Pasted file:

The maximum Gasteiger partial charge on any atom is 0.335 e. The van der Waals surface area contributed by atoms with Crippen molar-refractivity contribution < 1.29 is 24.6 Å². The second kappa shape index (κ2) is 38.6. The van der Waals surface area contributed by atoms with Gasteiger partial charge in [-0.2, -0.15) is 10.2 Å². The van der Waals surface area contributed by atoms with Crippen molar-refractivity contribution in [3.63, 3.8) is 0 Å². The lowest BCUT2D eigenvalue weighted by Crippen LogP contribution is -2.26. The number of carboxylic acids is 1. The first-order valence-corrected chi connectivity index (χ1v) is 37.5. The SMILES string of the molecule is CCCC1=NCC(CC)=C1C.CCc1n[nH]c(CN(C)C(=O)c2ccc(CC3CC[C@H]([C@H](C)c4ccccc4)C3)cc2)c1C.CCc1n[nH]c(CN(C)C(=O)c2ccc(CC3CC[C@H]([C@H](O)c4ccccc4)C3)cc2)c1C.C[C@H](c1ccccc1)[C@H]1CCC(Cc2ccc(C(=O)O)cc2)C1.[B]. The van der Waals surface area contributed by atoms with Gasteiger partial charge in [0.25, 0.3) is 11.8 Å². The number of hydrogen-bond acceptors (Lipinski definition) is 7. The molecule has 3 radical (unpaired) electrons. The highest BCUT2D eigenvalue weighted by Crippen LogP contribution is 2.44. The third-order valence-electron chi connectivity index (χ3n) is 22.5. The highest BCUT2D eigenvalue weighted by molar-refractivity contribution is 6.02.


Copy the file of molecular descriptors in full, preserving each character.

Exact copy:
The maximum Gasteiger partial charge on any atom is 0.335 e. The van der Waals surface area contributed by atoms with Crippen molar-refractivity contribution < 1.29 is 24.6 Å². The second kappa shape index (κ2) is 38.6. The van der Waals surface area contributed by atoms with Gasteiger partial charge in [-0.2, -0.15) is 10.2 Å². The van der Waals surface area contributed by atoms with Crippen molar-refractivity contribution in [3.63, 3.8) is 0 Å². The lowest BCUT2D eigenvalue weighted by Crippen LogP contribution is -2.26. The number of carboxylic acids is 1. The first-order valence-corrected chi connectivity index (χ1v) is 37.5. The SMILES string of the molecule is CCCC1=NCC(CC)=C1C.CCc1n[nH]c(CN(C)C(=O)c2ccc(CC3CC[C@H]([C@H](C)c4ccccc4)C3)cc2)c1C.CCc1n[nH]c(CN(C)C(=O)c2ccc(CC3CC[C@H]([C@H](O)c4ccccc4)C3)cc2)c1C.C[C@H](c1ccccc1)[C@H]1CCC(Cc2ccc(C(=O)O)cc2)C1.[B]. The van der Waals surface area contributed by atoms with Gasteiger partial charge in [0.25, 0.3) is 11.8 Å². The number of hydrogen-bond acceptors (Lipinski definition) is 7. The molecule has 3 radical (unpaired) electrons. The highest BCUT2D eigenvalue weighted by Crippen LogP contribution is 2.44. The third-order valence-electron chi connectivity index (χ3n) is 22.5. The highest BCUT2D eigenvalue weighted by molar-refractivity contribution is 6.02.